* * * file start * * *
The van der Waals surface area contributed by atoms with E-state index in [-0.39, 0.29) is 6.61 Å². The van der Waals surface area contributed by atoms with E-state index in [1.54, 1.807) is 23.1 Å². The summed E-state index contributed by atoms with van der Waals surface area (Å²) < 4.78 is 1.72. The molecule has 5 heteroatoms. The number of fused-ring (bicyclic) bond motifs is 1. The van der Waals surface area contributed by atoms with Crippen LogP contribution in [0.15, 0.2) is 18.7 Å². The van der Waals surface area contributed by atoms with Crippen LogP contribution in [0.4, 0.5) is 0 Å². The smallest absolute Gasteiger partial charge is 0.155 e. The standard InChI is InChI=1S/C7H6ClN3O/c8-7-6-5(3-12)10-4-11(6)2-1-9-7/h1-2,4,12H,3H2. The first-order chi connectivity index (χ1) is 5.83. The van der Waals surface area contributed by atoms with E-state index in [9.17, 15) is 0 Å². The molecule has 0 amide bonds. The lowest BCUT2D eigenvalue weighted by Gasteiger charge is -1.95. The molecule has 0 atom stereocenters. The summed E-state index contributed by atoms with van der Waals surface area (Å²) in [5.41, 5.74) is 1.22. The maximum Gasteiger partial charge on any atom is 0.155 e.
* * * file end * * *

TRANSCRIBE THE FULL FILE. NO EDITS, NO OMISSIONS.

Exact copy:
The van der Waals surface area contributed by atoms with E-state index in [-0.39, 0.29) is 6.61 Å². The van der Waals surface area contributed by atoms with E-state index in [1.54, 1.807) is 23.1 Å². The summed E-state index contributed by atoms with van der Waals surface area (Å²) < 4.78 is 1.72. The molecule has 5 heteroatoms. The number of fused-ring (bicyclic) bond motifs is 1. The van der Waals surface area contributed by atoms with Crippen LogP contribution in [0.15, 0.2) is 18.7 Å². The van der Waals surface area contributed by atoms with Crippen LogP contribution in [0.4, 0.5) is 0 Å². The smallest absolute Gasteiger partial charge is 0.155 e. The standard InChI is InChI=1S/C7H6ClN3O/c8-7-6-5(3-12)10-4-11(6)2-1-9-7/h1-2,4,12H,3H2. The first-order chi connectivity index (χ1) is 5.83. The van der Waals surface area contributed by atoms with E-state index in [9.17, 15) is 0 Å². The molecule has 0 amide bonds. The lowest BCUT2D eigenvalue weighted by Gasteiger charge is -1.95. The molecule has 0 atom stereocenters. The summed E-state index contributed by atoms with van der Waals surface area (Å²) in [5.41, 5.74) is 1.22. The maximum Gasteiger partial charge on any atom is 0.155 e.